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Need To Be Bold

Justin Welby, now Archbishop Justin of Canterbury, said recently, "I think, we are in the greatest moment of opportunity for the church since the Second World War" and I must say I rather agree with him.  We might think that Christians face, not the greatest moment of opportunity, but the greatest difficulty and challenge that has been amassed against us in so many varieties of opposition from secularists, atheists, media, politicians and critics of all sorts.  The list is almost without end and we might think that the church is so divided against itself and opposing itself in arguments about sexuality, gender, liturgy, hymnody, sacraments, divorce and more that the whole seems hopeless.  However, all of this it seems to me is a call to retrieve the central message of the church, the teachings of Jesus and above all to proclaim it.

In Mathew's Gospel, we read that when Jesus came, the blind received sight, the lame walked, those who had leprosy were cured and the good news was preached to the poor.  His message was about justice, compassion and love for your neighbour, or better for all your neighbours.

There has never been a time since perhaps then the Second World War when this has more needed to be heard and when too, it seems to me, that people are more thirsty to hear it.  We need a voice for the poor, the oppressed and the sick.  This week, Robert Francis QC said of Mid Staffordshire hospital that for many patients the most basic elements of care were neglected; patients were left lying in soiled sheets for hours, patients were left unwashed at times for up to a month and that it would be unsafe to put a figure on the number of avoidable or unnecessary deaths.  And this is in a sophisticated, well-educated leading country of the world.  In this same country, a house is repossessed every sixteen minutes and so, following this service, there will be four new homeless families.  The changes in the way that housing benefit is to be paid in future is expected to drastically increase the rate of eviction, making more homeless.  I met a man last week who is obliged to take his son, suffering from progressive incurable multiple sclerosis to be regularly assessed to be sure that he, the son, cannot be sent back into the work force.  Why?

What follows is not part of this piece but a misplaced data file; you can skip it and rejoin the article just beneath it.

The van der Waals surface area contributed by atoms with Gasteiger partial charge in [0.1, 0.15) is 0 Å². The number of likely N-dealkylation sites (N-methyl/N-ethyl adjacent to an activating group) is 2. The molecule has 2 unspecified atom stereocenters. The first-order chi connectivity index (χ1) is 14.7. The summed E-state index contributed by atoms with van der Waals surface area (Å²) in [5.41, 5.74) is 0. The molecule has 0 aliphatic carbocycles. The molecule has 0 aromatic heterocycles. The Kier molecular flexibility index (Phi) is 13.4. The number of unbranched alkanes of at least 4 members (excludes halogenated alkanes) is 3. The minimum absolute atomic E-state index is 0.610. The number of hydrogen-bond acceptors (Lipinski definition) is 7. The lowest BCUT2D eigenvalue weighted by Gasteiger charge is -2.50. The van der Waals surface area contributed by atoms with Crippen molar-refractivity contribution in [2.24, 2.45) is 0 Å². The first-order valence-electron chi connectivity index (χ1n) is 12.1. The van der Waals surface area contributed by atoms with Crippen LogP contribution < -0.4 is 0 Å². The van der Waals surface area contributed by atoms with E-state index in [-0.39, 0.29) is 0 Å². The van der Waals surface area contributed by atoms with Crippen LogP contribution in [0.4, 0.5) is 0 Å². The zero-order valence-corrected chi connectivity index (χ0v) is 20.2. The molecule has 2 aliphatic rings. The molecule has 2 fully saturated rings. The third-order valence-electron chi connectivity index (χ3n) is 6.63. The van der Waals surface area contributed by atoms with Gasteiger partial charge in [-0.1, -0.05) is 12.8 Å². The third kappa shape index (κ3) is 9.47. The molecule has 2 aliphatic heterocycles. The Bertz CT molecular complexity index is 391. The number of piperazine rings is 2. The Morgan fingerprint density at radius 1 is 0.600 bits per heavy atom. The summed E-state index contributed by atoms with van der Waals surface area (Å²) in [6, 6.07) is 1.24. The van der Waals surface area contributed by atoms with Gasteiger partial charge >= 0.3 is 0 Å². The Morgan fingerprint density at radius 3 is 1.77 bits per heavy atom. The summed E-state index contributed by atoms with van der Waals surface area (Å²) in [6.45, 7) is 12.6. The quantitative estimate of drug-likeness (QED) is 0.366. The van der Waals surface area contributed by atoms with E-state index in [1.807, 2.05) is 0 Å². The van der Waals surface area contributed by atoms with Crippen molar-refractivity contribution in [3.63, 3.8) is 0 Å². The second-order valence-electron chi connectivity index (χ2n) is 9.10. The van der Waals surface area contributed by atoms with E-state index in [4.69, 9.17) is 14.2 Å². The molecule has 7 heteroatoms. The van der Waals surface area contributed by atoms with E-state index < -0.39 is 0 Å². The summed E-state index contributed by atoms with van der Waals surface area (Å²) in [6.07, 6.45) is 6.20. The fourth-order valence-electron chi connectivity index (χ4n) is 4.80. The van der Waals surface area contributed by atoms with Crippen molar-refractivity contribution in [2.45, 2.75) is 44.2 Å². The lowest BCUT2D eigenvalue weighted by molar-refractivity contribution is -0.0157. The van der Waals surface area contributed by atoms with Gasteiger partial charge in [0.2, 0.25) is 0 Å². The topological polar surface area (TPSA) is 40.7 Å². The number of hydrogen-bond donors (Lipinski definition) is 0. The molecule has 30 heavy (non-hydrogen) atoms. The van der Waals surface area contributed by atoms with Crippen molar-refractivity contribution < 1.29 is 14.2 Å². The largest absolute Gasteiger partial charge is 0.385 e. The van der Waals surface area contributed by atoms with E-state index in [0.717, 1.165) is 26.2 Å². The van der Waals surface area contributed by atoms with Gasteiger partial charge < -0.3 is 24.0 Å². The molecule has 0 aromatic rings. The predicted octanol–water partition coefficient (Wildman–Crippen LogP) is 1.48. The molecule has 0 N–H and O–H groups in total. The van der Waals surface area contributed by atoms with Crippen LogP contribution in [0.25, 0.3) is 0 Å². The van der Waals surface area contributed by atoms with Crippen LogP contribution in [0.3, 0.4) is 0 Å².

And yet many of the people I meet are looking for guidance, are seeking a spiritual dimension to  their lives and, above all, want sound ethical and moral leadership in a society where the idol and touchstone of capitalism has crashed certainly through financial crisis and all too often scandal.  Those organisations that seem most wary of my dog collar, those which might try to stop you wearing a cross at work, those who are sure that we have an agenda, those who are overly worried that we might bring God into every conversation are exactly those which have replaced the previous reflex that existed in schools, hospitals and town halls, the reflex of a Christian imperative or moral approach with nothing.  Please understand that I am against waste, abuse and fraud and am aware of the huge need to review welfare budgets, the extent of central government involvement in our lives, and how we fund healthcare, education and so on but we must always remember to look after the very weakest in our society.

And someone has to give counsel about that, someone has to have a voice.  I think it is the church's hour, the great moment of opportunity to stand up and make these points, or in quoting Paul's letter to the Corinthians "to commend ourselves to the conscience of everyone in the sight of God, and since then we have such a hope we (must) act with boldness."

I pray that not only the Archbishop but that all members of the church will find their voice, that we will not put a veil over our faces but will use our time, talents and faith to constantly guide and help decision makers in all places to direct, manage, run and simply do the right thing for the most weak, vulnerable and poor among us.

Amen.  

   

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